Does Evers really think that the transformation of a grossly undervalued waterfront neighborhood that’s one subway stop across the East River from Manhattan into a yuppie playground could have been halted by Staying True to Your Ethics™ and not going to those Absolut Brooklyn shows a few summers back? For fuck’s sake. Cities change. Constantly. Every single city in the world experiences some sort of economic mobility, whereby property prices in some neighborhoods rise because of an influx of money, and those in other neighborhoods fall. There’s nothing static about any city in the world.
The whole reason places like Glasslands and 285 Kent ever existed is that at some point, Williamsburg property was markedly undervalued. It’s a well-established pattern that the charge into such neighborhoods is generally led by those who can’t afford the places they’re in, and/or are willing to compromise on amenities and comfort in exchange for space and/or location: artists, students, musicians, DIY venue owners. It’s also a well-established pattern that they’re followed by the people we like to call “gentrifiers”: developers, investors, well-off young office types looking for property bargains in hip neighborhoods. Prices go up, the New York Times writes a belated trend piece, and it’s only a matter of time before everyone’s fun is over. It happened in Lower Manhattan in the ’80s and ’90s. It happened in Williamsburg in the ’00s. It’s happening in Bushwick right now. In a decade’s time, it’ll be happening in Ridgewood and Spanish Harlem.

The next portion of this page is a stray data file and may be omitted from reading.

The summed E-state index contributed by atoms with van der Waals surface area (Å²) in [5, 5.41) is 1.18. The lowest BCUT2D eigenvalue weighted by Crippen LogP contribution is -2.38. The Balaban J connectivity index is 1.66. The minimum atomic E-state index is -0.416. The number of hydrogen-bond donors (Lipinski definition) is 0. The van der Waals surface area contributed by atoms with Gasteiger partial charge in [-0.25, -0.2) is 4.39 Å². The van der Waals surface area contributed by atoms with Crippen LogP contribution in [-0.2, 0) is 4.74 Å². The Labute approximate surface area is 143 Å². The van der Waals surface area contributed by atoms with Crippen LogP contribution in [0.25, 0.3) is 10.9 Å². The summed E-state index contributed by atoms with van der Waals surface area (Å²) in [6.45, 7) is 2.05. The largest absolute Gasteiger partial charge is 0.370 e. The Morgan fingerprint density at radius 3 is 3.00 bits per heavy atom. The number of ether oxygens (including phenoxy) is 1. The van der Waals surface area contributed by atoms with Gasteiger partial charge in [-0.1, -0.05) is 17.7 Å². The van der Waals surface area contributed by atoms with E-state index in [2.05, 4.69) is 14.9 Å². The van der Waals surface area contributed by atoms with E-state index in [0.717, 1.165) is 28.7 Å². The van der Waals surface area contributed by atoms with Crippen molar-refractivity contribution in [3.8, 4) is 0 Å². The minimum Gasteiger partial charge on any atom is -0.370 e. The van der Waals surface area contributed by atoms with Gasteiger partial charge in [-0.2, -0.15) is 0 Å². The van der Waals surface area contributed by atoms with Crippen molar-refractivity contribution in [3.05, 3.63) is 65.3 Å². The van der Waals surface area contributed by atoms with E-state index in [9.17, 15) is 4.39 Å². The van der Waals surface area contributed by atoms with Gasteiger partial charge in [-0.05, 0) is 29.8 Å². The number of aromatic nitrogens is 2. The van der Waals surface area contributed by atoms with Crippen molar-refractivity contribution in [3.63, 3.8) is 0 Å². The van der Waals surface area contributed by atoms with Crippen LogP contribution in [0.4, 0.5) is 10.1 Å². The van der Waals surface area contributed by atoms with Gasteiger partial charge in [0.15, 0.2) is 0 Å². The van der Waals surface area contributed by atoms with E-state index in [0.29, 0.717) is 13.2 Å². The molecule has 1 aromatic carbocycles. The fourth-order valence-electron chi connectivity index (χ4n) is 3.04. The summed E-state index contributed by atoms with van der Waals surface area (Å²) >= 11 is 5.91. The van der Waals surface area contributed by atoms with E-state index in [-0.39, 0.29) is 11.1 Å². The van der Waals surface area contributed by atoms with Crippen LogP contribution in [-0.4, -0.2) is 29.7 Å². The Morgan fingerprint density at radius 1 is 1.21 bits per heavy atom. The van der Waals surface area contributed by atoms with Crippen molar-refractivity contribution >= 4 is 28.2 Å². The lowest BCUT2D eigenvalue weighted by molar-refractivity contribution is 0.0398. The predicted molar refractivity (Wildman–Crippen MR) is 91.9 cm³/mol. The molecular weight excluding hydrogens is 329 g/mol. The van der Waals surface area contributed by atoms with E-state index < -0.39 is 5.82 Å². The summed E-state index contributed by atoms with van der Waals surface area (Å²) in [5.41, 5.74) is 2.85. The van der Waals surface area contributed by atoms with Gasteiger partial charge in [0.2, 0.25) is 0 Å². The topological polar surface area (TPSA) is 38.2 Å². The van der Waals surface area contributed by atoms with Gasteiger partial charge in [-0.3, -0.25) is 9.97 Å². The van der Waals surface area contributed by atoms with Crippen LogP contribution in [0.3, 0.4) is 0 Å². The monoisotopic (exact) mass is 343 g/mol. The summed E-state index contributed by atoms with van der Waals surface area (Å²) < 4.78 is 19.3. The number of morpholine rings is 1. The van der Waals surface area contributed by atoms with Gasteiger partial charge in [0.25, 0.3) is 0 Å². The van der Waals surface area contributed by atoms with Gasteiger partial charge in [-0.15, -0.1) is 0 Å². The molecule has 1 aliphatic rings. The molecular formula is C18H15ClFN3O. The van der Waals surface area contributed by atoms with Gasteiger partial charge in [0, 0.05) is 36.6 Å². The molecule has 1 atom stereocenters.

In one respect, Evers is right: we’re all complicit in this process. Unless you happen to have the magic combination of monastic ideological purity and a shitload of money, it’s impossible to avoid being part of the change. And even then, you’re not immune — when Evers and his ilk moved into Williamsburg a decade or so ago, they were opening the doors for gentrification. They were, in fact, gentrifying. The only difference between them and the assholes now paying eye-watering amounts of money for waterfront condos is that the sums of money involved are substantially higher. They’re here for the same reason artists came in the 1990s and 2000s: they think they’re getting a good deal.
We’re all hypocrites. We all make compromises. A quick Google search suggests that Evers himself has worked for AOL and Condé Nast (where he appears to currently be Assistant Editor at, um, GolfDigest.com), two companies that don’t exactly fit the mold of “keeping it indie.” Which, y’know, fine. I’ve worked for KPMG, for Christ’s sake. This is called adulthood: unless you’re fortunate enough to have a trust fund or another source of independent wealth, you have to survive, and to survive, you most likely end up doing things that represent some sort of compromise with your ideals.
But that being the case, for the love of god, don’t then have the audacity to turn around and hold forth with insufferable sanctimony about how bands are somehow worthy of contempt if they have “played a cheesy festival to make some extra cash to fill the gas tank” — or, for that matter, about people “[taking their] job skills to a larger company, choosing financial security over the excitement of creating your own identity.” Remember what they say about people in glass houses, dude.